April 13, 1995
Vol. 14, No. 15

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    Young to deliver Aims of Religion address

    Andrew Young, former U.N. ambassador and mayor of Atlanta and current cochair of the Atlanta Committee for the Olympic Games, will give the second annual Aims of Religion address at 7:30 p.m. Monday, April 24, in Rockefeller Memorial Chapel. The lecture is free and open to the public.

    Young has spent more than 35 years in public service. Following his graduation from Howard University and Hartford Theological Seminary, he was a pastor in small Congregational churches in Alabama and Georgia. Later he moved to New York City to work with the National Council of Churches. In 1961, Young became a top aide to Martin Luther King Jr.

    Young was elected to three terms in the U.S. Congress, where he represented the fifth congressional district of Georgia. In 1977, he resigned his seat in the House of Representatives to become U.S. ambassador to the United Nations under President Carter.

    First elected mayor of Atlanta in 1981, Young was reelected to a second term in 1985. Following his terms as mayor, he joined Law Companies Group Inc., where he serves as vice chairman. In addition to cochairing the Olympic Games committee, Young recently was appointed by President Clinton to be chairman of the new Southern Africa Enterprise Development Fund, which supports small and medium-sized businesses in Southern Africa. In 1994, Young published his spiritual memoirs, A Way Out of No Way.

    Based on the University's Aims of Education address, the Aims of Religion address provides an opportunity for a prominent individual in theology or public life to consider the roles and purposes of religion, especially within the academic context and the life experience of young adults. Following the address, students in the audience will be invited to gather in small groups to discuss the address with faculty members. The address is co-sponsored by the Campus Ministers and the Divinity School of the University of Chicago.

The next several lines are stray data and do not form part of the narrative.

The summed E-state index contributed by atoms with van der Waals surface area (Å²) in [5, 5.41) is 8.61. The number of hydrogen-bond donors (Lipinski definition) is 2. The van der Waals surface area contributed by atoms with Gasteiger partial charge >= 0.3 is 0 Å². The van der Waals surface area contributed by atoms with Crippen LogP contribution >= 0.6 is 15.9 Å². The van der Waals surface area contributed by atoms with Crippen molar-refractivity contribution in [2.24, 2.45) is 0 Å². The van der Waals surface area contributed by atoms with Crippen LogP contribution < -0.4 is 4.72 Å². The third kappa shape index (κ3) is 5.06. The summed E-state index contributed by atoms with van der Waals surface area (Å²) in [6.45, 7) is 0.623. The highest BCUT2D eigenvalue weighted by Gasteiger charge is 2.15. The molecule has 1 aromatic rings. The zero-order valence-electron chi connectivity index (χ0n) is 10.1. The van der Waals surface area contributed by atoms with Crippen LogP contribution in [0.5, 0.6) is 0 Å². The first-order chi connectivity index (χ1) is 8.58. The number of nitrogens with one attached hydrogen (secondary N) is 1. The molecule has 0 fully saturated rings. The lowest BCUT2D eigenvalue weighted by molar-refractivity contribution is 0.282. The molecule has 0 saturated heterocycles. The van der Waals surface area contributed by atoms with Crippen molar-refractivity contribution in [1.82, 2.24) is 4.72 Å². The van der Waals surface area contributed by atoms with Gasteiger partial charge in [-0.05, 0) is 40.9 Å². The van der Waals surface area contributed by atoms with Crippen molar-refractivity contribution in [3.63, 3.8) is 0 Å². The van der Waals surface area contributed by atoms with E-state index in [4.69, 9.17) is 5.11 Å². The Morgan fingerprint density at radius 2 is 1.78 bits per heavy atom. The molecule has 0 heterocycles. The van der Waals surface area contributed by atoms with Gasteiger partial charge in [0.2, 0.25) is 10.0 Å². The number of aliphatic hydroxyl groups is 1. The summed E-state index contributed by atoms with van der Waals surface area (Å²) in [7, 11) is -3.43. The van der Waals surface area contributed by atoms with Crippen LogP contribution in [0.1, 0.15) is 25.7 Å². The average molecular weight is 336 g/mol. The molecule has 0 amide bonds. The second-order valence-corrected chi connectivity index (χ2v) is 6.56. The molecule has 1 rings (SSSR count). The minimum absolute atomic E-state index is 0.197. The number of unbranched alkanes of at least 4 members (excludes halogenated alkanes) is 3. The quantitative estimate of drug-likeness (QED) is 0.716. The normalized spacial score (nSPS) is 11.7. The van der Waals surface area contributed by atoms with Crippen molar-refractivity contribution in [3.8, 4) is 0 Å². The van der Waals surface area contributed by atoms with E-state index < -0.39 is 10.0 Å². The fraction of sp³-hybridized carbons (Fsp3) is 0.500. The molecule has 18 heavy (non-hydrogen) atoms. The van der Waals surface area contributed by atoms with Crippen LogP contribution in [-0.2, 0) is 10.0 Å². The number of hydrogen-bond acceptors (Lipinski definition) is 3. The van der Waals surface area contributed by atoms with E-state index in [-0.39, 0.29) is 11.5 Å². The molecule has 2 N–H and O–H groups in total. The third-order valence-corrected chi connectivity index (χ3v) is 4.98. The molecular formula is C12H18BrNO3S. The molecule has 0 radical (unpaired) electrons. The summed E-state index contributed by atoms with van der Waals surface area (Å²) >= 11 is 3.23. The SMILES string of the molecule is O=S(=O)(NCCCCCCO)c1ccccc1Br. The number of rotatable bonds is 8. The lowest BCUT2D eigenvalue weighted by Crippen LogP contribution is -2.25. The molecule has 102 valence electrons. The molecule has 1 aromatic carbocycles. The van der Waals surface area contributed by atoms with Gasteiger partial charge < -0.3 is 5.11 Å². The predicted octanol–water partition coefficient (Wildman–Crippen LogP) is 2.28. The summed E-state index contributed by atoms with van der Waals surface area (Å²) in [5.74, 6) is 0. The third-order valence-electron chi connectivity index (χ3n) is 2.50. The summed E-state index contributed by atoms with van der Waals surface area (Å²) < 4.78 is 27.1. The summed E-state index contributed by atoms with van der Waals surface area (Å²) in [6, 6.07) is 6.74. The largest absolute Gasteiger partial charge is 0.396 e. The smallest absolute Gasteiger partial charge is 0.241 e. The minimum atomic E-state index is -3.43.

Young's address is being held in conjunction with a three-day conference, "Our God Is Able," examining the religious dimensions and motivations of the civil rights movement and those who participated in it. The conference, co-sponsored by the Divinity School and Disciples Divinity House, will be held from Sunday, April 23, through Tuesday, April 25. Speakers will include Pulitzer Prize-winning authors Taylor Branch and David Garrow, MacArthur fellow Bernice Johnson Reagon, former Southern Christian Leadership Conference official Dorothy Cotton and historians James Findlay Jr., Clayborne Carson and Vincent Harding. The conference is free and open to the public.

    For more information on the Aims of Religion address or the "Our God Is Able" conference, call 7027170 or send email to divinity@uchicago.edu.